CUPERTINO, Calif.—Today, Apple unveiled its 2019 iPhone lineup, and every new phone is a direct successor to one of last year's handsets. We had a few minutes to go hands-on with the iPhone 11, iPhone 11 Pro, and iPhone 11 Pro Max to see what's different—how they feel, what they look like, and how the new features work.
And of course, we took lots of pictures.
iPhone 11 follows up the iPhone XR (though the XR will still be available to buy from Apple's store, just for a lower price), the iPhone 11 Pro replaces the iPhone XS, and the iPhone 11 Pro Max (now there's a mouthful for you) slots in where the iPhone XS Max did last year.
That means Apple's current iPhone lineup ranges from $449 (iPhone 8) all the way up to a base price of $1,099 for the iPhone 11 Pro Max, or $1,449 for a fully upgraded 11 Pro Max. The iPhone XR and iPhone 11 fall in the mid-range with base prices of $599 and $699, respectively. There's no doubt that the 2019 lineup brings more price-point choices to address a broader audience—a much-needed development, given that Apple has struggled to move phones in China and the developing world as compared to many Android-based competitors.
Let's start by taking a look at the iPhone 11, which is arguably the new default iPhone for most new buyers.
The first thing I thought when handling the iPhone 11 is that it's, well, the iPhone XR. And it is. While the new 11 Pro phones are arguably major upgrades over the XS line, the 11 is essentially an iPhone XR with a better camera system. And it's hard to miss that odd-looking camera array on the back, with the two lenses on one side.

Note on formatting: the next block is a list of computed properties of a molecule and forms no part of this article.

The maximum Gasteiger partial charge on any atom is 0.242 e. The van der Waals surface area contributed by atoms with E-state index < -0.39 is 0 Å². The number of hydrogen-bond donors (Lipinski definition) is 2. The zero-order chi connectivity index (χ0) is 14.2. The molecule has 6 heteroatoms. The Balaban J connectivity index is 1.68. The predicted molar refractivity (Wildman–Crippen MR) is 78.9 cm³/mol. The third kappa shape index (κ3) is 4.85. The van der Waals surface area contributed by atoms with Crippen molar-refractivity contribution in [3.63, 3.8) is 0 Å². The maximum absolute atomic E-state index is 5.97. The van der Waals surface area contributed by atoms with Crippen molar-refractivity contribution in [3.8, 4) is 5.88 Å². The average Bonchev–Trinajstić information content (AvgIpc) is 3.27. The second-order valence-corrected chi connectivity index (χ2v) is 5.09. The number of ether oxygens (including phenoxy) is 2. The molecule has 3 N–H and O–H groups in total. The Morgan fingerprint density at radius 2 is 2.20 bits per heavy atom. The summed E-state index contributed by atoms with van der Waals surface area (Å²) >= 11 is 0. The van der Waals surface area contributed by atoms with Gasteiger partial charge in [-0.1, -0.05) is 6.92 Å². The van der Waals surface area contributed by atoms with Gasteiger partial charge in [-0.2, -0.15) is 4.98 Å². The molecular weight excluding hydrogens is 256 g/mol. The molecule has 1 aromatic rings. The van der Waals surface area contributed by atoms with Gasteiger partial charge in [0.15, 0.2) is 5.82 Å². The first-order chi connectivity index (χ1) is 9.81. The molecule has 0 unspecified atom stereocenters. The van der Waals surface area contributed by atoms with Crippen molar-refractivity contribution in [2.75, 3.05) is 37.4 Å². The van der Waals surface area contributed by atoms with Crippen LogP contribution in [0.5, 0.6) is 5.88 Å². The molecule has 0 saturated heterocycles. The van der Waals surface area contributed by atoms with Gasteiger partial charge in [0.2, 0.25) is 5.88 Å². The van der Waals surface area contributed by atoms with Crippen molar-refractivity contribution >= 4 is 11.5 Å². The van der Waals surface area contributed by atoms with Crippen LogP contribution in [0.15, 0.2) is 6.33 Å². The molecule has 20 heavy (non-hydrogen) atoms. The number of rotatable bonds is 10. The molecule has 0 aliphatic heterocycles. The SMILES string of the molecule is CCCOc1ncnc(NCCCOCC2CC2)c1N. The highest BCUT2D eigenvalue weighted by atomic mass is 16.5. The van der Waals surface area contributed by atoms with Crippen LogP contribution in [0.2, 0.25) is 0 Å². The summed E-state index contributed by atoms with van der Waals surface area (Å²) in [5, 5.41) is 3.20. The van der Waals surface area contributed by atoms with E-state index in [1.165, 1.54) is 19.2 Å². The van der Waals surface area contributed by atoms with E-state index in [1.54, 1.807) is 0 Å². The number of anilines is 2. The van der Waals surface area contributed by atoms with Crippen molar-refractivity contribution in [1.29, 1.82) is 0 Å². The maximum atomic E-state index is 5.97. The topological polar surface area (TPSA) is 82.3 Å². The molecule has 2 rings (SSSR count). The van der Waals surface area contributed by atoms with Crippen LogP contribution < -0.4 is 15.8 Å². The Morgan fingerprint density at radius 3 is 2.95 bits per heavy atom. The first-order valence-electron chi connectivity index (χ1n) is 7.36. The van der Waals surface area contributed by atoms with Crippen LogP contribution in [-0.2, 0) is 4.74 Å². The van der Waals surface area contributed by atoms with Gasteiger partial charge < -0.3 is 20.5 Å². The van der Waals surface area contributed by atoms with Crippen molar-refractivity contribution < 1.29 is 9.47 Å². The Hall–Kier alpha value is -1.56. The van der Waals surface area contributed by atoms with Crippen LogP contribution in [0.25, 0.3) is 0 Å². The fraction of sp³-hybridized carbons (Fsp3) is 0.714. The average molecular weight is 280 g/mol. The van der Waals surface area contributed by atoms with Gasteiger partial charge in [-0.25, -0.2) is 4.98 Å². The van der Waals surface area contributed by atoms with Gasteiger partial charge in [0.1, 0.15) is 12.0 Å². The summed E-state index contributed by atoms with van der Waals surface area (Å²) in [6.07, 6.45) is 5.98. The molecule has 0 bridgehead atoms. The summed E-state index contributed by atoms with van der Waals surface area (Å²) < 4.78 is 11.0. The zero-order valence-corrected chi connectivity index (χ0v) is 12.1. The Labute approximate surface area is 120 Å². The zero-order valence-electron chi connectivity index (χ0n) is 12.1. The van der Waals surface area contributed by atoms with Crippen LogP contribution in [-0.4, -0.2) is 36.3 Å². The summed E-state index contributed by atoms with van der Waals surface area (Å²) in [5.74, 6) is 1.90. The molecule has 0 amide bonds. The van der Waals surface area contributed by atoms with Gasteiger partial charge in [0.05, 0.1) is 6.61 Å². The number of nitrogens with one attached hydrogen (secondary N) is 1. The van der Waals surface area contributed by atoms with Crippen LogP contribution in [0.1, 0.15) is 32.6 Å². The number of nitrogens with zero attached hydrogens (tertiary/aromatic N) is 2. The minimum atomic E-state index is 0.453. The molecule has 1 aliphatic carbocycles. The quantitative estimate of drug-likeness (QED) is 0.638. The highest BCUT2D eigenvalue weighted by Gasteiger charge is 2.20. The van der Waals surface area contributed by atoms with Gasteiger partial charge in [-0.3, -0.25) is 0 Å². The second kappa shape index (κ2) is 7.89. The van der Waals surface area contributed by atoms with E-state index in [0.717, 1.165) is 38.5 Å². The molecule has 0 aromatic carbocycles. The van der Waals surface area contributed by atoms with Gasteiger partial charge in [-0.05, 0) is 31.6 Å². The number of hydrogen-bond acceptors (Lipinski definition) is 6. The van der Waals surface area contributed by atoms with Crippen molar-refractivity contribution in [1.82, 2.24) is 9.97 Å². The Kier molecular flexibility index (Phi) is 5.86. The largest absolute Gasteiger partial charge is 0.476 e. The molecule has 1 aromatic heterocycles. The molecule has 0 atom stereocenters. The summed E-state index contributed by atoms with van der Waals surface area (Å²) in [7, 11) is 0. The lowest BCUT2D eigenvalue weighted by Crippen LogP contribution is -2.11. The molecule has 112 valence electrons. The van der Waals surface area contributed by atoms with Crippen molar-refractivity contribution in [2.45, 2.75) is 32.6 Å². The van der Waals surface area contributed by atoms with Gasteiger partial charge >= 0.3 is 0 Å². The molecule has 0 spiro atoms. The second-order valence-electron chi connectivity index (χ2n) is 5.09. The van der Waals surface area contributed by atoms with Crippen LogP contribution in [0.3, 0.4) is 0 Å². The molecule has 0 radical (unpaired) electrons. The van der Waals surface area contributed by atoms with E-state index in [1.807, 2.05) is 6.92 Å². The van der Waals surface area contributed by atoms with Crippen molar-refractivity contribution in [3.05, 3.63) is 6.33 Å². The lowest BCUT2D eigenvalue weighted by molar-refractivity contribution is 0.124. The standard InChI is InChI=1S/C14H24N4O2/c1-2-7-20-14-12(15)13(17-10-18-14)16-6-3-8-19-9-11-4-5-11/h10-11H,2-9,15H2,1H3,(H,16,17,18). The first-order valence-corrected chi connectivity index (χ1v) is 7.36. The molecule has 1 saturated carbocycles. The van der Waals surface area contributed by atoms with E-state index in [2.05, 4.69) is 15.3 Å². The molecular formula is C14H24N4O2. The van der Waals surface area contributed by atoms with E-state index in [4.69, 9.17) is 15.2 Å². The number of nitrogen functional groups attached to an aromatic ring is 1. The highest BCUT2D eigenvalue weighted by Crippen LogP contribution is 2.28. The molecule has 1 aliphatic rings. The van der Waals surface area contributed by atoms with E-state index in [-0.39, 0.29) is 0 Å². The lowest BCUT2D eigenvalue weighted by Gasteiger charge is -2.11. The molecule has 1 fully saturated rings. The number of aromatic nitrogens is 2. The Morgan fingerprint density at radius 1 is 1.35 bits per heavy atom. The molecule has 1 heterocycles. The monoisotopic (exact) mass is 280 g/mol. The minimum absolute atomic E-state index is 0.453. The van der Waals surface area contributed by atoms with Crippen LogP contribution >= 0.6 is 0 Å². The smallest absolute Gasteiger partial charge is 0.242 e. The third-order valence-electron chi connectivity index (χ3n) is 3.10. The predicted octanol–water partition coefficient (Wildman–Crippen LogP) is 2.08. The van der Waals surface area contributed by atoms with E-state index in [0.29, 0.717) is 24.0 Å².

In your hand, though, it feels identical to the XR. Beyond the camera, not much has changed; Apple included the A13 chip, which is a bit faster and more power efficient than last year's A12. If you already had a phone with the A12, though, it's surely not worth the annual upgrade—besides, the A12 was already faster than any other mainstream smartphone CPU or GPU on the market.
The 11 still has a Lightning port, which will disappoint those who had hoped the 11 would move to USB-C like the iPad Pro did last year. But at least you won't have to replace your dongles or charging cables just yet, if you're coming from another recent iPhone.
I was struck by how small the camera bump was from the side. The camera array draws the eye from the back, but when the phone is held on its side, it's barely noticeable (but it's still there).
I spent some time with the new wide-angle lens, but we'll get to that in a separate section shared by all the new phones below, since the feature is available in all three. My general impression of the iPhone 11 after a few minutes was that it doesn't rock the boat. The XR is one of the best iPhones Apple has made, and this is a modestly improved XR at a lower price. It's surely going to be a huge seller, even if it doesn't reinvent the iPhone as we know it.
The problem with the XR was that it still wasn't quite cheap enough to address the mass market. I'm not sure we're there yet, but this new pricing is much more reasonable, and the inclusion of the XR at an even lower price point is likely to be good for both Apple's bottom line and iPhone users who want of the latest iPhone features without dropping a grand.
iPhone 11 Pro and iPhone 11 Pro Max